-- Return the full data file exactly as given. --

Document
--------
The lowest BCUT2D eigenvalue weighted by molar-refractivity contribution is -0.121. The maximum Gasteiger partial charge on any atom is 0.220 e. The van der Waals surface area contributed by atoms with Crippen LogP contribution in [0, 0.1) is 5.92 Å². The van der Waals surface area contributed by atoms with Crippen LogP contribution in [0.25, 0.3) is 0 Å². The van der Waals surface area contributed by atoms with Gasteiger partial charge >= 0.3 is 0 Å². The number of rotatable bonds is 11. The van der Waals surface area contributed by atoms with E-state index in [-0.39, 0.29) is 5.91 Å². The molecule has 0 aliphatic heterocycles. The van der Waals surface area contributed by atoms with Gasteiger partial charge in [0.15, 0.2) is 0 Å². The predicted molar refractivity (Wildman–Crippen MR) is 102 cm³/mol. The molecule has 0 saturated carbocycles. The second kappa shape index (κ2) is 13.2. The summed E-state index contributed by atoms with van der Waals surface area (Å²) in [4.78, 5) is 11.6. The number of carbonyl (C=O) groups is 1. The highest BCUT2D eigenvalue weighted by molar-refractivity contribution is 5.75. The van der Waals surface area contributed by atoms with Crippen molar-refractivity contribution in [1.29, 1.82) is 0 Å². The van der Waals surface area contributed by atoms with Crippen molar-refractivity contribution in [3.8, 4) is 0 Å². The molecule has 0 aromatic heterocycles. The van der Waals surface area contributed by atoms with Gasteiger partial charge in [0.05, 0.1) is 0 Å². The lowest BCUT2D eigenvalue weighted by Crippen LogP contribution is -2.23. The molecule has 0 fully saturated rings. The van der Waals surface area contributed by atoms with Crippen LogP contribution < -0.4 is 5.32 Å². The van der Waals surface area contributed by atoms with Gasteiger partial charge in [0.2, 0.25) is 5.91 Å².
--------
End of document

The lowest BCUT2D eigenvalue weighted by molar-refractivity contribution is -0.121. The maximum Gasteiger partial charge on any atom is 0.220 e. The van der Waals surface area contributed by atoms with Crippen LogP contribution in [0, 0.1) is 5.92 Å². The van der Waals surface area contributed by atoms with Crippen LogP contribution in [0.25, 0.3) is 0 Å². The van der Waals surface area contributed by atoms with Gasteiger partial charge >= 0.3 is 0 Å². The number of rotatable bonds is 11. The van der Waals surface area contributed by atoms with E-state index in [-0.39, 0.29) is 5.91 Å². The molecule has 0 aliphatic heterocycles. The van der Waals surface area contributed by atoms with Gasteiger partial charge in [0.15, 0.2) is 0 Å². The predicted molar refractivity (Wildman–Crippen MR) is 102 cm³/mol. The molecule has 0 saturated carbocycles. The second kappa shape index (κ2) is 13.2. The summed E-state index contributed by atoms with van der Waals surface area (Å²) in [4.78, 5) is 11.6. The number of carbonyl (C=O) groups is 1. The highest BCUT2D eigenvalue weighted by molar-refractivity contribution is 5.75. The van der Waals surface area contributed by atoms with Crippen molar-refractivity contribution in [1.29, 1.82) is 0 Å². The van der Waals surface area contributed by atoms with Crippen molar-refractivity contribution in [3.8, 4) is 0 Å². The molecule has 0 aromatic heterocycles. The van der Waals surface area contributed by atoms with Gasteiger partial charge in [0.05, 0.1) is 0 Å². The lowest BCUT2D eigenvalue weighted by Crippen LogP contribution is -2.23. The molecule has 0 fully saturated rings. The van der Waals surface area contributed by atoms with Crippen LogP contribution < -0.4 is 5.32 Å². The van der Waals surface area contributed by atoms with Gasteiger partial charge in [0.2, 0.25) is 5.91 Å².